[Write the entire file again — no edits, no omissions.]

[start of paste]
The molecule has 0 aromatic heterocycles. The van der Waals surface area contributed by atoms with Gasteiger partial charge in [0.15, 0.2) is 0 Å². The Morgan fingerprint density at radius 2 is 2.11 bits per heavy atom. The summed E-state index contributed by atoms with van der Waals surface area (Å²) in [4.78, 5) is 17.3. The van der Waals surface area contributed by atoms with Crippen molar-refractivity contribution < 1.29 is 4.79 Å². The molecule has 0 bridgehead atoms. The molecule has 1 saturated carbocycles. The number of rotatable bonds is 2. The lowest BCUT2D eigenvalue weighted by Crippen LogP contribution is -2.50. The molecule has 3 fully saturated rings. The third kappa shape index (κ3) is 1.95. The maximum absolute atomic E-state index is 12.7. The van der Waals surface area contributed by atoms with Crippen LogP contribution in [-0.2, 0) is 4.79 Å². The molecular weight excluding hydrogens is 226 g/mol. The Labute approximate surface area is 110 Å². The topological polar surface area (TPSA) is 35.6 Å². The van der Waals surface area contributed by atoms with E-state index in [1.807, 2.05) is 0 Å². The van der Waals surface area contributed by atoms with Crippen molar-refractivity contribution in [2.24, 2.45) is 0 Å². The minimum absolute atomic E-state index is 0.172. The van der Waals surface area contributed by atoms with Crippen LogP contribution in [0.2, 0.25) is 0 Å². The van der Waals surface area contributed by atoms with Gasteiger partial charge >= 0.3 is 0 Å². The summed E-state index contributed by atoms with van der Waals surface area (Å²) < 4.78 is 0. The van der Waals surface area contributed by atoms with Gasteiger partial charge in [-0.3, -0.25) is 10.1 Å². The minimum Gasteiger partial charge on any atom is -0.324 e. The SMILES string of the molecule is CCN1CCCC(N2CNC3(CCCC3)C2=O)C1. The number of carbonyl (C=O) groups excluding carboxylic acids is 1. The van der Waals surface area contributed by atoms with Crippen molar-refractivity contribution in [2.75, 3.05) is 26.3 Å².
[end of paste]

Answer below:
The molecule has 0 aromatic heterocycles. The van der Waals surface area contributed by atoms with Gasteiger partial charge in [0.15, 0.2) is 0 Å². The Morgan fingerprint density at radius 2 is 2.11 bits per heavy atom. The summed E-state index contributed by atoms with van der Waals surface area (Å²) in [4.78, 5) is 17.3. The van der Waals surface area contributed by atoms with Crippen molar-refractivity contribution < 1.29 is 4.79 Å². The molecule has 0 bridgehead atoms. The molecule has 1 saturated carbocycles. The number of rotatable bonds is 2. The lowest BCUT2D eigenvalue weighted by Crippen LogP contribution is -2.50. The molecule has 3 fully saturated rings. The third kappa shape index (κ3) is 1.95. The maximum absolute atomic E-state index is 12.7. The van der Waals surface area contributed by atoms with Crippen LogP contribution in [-0.2, 0) is 4.79 Å². The molecular weight excluding hydrogens is 226 g/mol. The Labute approximate surface area is 110 Å². The topological polar surface area (TPSA) is 35.6 Å². The van der Waals surface area contributed by atoms with E-state index in [1.807, 2.05) is 0 Å². The van der Waals surface area contributed by atoms with Crippen molar-refractivity contribution in [2.24, 2.45) is 0 Å². The minimum absolute atomic E-state index is 0.172. The van der Waals surface area contributed by atoms with Crippen LogP contribution in [0.2, 0.25) is 0 Å². The van der Waals surface area contributed by atoms with Gasteiger partial charge >= 0.3 is 0 Å². The summed E-state index contributed by atoms with van der Waals surface area (Å²) < 4.78 is 0. The van der Waals surface area contributed by atoms with Gasteiger partial charge in [-0.3, -0.25) is 10.1 Å². The minimum Gasteiger partial charge on any atom is -0.324 e. The SMILES string of the molecule is CCN1CCCC(N2CNC3(CCCC3)C2=O)C1. The number of carbonyl (C=O) groups excluding carboxylic acids is 1. The van der Waals surface area contributed by atoms with Crippen molar-refractivity contribution in [2.75, 3.05) is 26.3 Å².